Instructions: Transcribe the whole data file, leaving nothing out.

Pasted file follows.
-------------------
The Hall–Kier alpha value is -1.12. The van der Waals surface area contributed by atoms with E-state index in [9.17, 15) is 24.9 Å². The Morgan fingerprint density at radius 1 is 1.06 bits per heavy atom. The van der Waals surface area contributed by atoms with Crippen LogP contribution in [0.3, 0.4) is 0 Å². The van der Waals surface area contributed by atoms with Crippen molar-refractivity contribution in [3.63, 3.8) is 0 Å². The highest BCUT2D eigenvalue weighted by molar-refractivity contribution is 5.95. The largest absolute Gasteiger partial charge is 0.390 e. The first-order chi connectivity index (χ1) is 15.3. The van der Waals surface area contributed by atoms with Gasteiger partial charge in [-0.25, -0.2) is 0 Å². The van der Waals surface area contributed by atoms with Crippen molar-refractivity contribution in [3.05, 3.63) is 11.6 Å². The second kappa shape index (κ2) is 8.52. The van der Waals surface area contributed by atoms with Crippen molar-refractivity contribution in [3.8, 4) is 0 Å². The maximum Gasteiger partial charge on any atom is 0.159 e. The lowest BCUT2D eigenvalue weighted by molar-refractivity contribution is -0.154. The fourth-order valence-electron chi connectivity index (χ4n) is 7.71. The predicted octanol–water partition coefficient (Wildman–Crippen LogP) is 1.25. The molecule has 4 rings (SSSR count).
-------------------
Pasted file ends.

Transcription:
The Hall–Kier alpha value is -1.12. The van der Waals surface area contributed by atoms with E-state index in [9.17, 15) is 24.9 Å². The Morgan fingerprint density at radius 1 is 1.06 bits per heavy atom. The van der Waals surface area contributed by atoms with Crippen LogP contribution in [0.3, 0.4) is 0 Å². The van der Waals surface area contributed by atoms with Crippen molar-refractivity contribution in [3.63, 3.8) is 0 Å². The highest BCUT2D eigenvalue weighted by molar-refractivity contribution is 5.95. The largest absolute Gasteiger partial charge is 0.390 e. The first-order chi connectivity index (χ1) is 15.3. The van der Waals surface area contributed by atoms with Gasteiger partial charge in [-0.25, -0.2) is 0 Å². The van der Waals surface area contributed by atoms with Crippen molar-refractivity contribution in [3.05, 3.63) is 11.6 Å². The second kappa shape index (κ2) is 8.52. The van der Waals surface area contributed by atoms with Crippen molar-refractivity contribution in [3.8, 4) is 0 Å². The maximum Gasteiger partial charge on any atom is 0.159 e. The lowest BCUT2D eigenvalue weighted by molar-refractivity contribution is -0.154. The fourth-order valence-electron chi connectivity index (χ4n) is 7.71. The predicted octanol–water partition coefficient (Wildman–Crippen LogP) is 1.25. The molecule has 4 rings (SSSR count).